The Facebook Oculus partnership has some supporters, and one of them is former Facebook consulting CTO John Carmack.
The Oculus Facebook acquisition has divided the Oculus fanbase down the middle. Some fans see it as a betrayal, while others see it as virtual reality's path into the mainstream.
After it acquired one of the most beloved virtual reality (VR) firms of all time, Facebook surprised pretty much everyone by making unpopular decision after unpopular decision.
Sam Rutherford of Gizmodo declared late last year that "the biggest fears about Facebook's acquisition of Oculus are coming true." The responses in VR Final comment sections and responses probably indicate that Rutherford's is a popular sentiment.Yet, we'd be remiss to pretend that everyone thinks Oculus-Facebook has been a total disaster. One general supporter of the decision, even if it has been tinged with a critical realism, is former Oculus CTO John Carmack. Maybe if we take everything into consideration we might admit he has a point.
Last month, Carmack explained that the "FB login [requirement] isn't going away." At the time, it didn't much sway my view that the mandatory Facebook account was little more than Facebook consolidating its data monopoly. But Carmack threw a bit of nuance into the discussion, explaining that Facebook was actually series about protecting its users data.Now, in a blog comment posted on Hacker News, Carmack has given us a bit of a peak behind the curtain of the Facebook Oculus acquisition. In response to a post about the tech culture inside Google and at large, Carmack takes the opportunity to reflect on his time as chief technology officer at Oculus from 2013 to 2019. In the process, he indicates that Facebook's acquisition may have helped more than hindered the company's internal dynamics:
Its not just about the fun and games. Other than providing action-packed, fun-filled entertainment for the entire family, VR plays a big role to help humanity as developers use it to help those in need in ways that were unimaginable 20 years ago. Some use it to cure phantom pain among amputee victims, while others rely on VR to provide therapy for soldiers suffering from post-traumatic stress disorder. VR has also been proven to help children with autism by teaching them social cues and real world lessons. It is being used as a practice board for surgical students before they make the first cut. There is even a VR content targeted at young adults that simulates their physical condition when they get to their 60s, and thus encourages them to save for the future.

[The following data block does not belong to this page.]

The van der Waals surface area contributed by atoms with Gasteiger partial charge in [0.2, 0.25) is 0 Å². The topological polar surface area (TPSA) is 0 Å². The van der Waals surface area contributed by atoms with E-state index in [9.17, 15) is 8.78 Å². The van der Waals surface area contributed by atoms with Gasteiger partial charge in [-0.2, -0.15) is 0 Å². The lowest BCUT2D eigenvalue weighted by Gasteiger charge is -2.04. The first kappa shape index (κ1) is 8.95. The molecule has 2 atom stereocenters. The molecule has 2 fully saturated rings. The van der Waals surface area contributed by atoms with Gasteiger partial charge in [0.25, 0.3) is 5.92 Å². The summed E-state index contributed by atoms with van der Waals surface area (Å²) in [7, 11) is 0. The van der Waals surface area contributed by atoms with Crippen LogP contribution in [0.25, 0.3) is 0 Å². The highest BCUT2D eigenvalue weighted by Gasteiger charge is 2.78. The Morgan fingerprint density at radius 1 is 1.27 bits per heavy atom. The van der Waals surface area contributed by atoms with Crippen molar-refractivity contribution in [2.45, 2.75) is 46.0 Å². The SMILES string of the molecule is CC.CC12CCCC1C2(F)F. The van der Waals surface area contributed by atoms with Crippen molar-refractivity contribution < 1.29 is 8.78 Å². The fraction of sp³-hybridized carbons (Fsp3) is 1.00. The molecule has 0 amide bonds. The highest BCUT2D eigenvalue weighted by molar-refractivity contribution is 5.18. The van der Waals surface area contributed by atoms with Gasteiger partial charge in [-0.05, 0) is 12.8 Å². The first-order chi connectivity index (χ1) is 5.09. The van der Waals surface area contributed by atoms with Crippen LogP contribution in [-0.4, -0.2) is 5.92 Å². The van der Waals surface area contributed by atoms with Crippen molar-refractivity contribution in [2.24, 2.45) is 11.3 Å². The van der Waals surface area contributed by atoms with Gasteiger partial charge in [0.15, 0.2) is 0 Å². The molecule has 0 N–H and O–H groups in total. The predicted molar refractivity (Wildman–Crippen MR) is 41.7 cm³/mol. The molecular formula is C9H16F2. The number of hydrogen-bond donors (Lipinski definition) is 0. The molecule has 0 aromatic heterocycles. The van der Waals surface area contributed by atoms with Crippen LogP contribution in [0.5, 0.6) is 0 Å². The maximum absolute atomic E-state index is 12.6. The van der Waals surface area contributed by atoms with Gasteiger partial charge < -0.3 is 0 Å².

Perhaps unusually, I actually wanted FB to impress itself more strongly on Oculus post acquisition because, frankly, Oculus was a bit of a mess. Instead, Oculus was given an enormous amount of freedom for many years.
"Oculus was a bit of a mess", Carmack writes.I have to admit, when I think of the Facebook-Oculus acquisition I tend to focus primarily on the effects on us, the userbase. But considering some of the newer information we're getting about the internal politics inside Oculus, perhaps it'd pay to put petty gripes over the account requirement into perspective:
I could only lead by example and argument, and the arguments only took on weight after years of evidence accumulated. I could have taken a more traditional management position, but I would have hated it, so that's also on me. The political dynamics never quite aligned with an optimal set of leadership personalities and beliefs where I would have had the best leverage, but there was progress, and I am reasonably happy and effective as a part time consultant today, seven years later.
The VFX-1. We can’t do a list about the history of Virtual Reality and not include the VFX-1. Released in the middle of the 1990s, the VFX-1 system was one of the most capable virtual reality headsets released on the market at the time. With stereoscopic 3D, multi-axis head movement detection and rotation, and the ability to play games that were not truly supported by the system, the VFX-1 was the true Virtual Reality deal at the time. Furthermore, their price tag was relatively cheap compared to other products on the market, coming at a mere $600. However, the VFX-1 was too advanced of a technology and it didn’t really take off. Later on, the company Vuzix that made the glasses was bought by Forte Technologies, which released a more expensive VFX 3D version, but it also didn’t manage to achieve huge success.
However, as usual Carmack doesn't hide away the complexity of the situation. He describes the acquisition as bringing a shift to a communications environment which is "a bit passive aggressive." He describes this to being a symptom of working inside any large company.
Carmack concludes: "All in all, not a perfect fairy tale outcome, but I still consider taking the acquisition offer as the correct thing for the company in hindsight."
And this isn't the only time Facebook Oculus have made headlines this week, Facebook VP this week hinted at a higher 120Hz coming to Quest 2 in the future.